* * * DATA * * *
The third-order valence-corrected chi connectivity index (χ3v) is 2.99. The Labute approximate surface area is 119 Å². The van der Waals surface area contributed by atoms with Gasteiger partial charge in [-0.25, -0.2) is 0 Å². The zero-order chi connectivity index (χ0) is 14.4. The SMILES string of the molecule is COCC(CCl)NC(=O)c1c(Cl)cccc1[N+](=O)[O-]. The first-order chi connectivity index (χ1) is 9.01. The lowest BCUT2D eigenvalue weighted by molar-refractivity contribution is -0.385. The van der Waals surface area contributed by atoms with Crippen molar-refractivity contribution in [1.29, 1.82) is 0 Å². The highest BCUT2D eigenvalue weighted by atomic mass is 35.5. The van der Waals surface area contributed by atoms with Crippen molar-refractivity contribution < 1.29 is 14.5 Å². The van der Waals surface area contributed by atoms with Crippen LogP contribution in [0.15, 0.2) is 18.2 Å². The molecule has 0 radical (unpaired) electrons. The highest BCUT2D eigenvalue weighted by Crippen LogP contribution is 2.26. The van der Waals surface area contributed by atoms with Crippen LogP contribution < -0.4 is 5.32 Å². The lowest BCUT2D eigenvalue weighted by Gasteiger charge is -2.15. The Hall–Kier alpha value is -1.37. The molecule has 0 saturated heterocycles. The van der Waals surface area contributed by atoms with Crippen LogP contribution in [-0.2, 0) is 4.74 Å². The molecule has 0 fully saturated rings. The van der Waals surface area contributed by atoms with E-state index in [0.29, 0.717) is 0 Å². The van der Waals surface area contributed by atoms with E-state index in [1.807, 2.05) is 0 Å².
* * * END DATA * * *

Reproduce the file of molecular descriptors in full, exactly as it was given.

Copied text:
The third-order valence-corrected chi connectivity index (χ3v) is 2.99. The Labute approximate surface area is 119 Å². The van der Waals surface area contributed by atoms with Gasteiger partial charge in [-0.25, -0.2) is 0 Å². The zero-order chi connectivity index (χ0) is 14.4. The SMILES string of the molecule is COCC(CCl)NC(=O)c1c(Cl)cccc1[N+](=O)[O-]. The first-order chi connectivity index (χ1) is 9.01. The lowest BCUT2D eigenvalue weighted by molar-refractivity contribution is -0.385. The van der Waals surface area contributed by atoms with Crippen molar-refractivity contribution in [1.29, 1.82) is 0 Å². The highest BCUT2D eigenvalue weighted by atomic mass is 35.5. The van der Waals surface area contributed by atoms with Crippen molar-refractivity contribution < 1.29 is 14.5 Å². The van der Waals surface area contributed by atoms with Crippen LogP contribution in [0.15, 0.2) is 18.2 Å². The molecule has 0 radical (unpaired) electrons. The highest BCUT2D eigenvalue weighted by Crippen LogP contribution is 2.26. The van der Waals surface area contributed by atoms with Crippen LogP contribution < -0.4 is 5.32 Å². The lowest BCUT2D eigenvalue weighted by Gasteiger charge is -2.15. The Hall–Kier alpha value is -1.37. The molecule has 0 saturated heterocycles. The van der Waals surface area contributed by atoms with Crippen LogP contribution in [-0.2, 0) is 4.74 Å². The molecule has 0 fully saturated rings. The van der Waals surface area contributed by atoms with E-state index in [0.29, 0.717) is 0 Å². The van der Waals surface area contributed by atoms with E-state index in [1.807, 2.05) is 0 Å².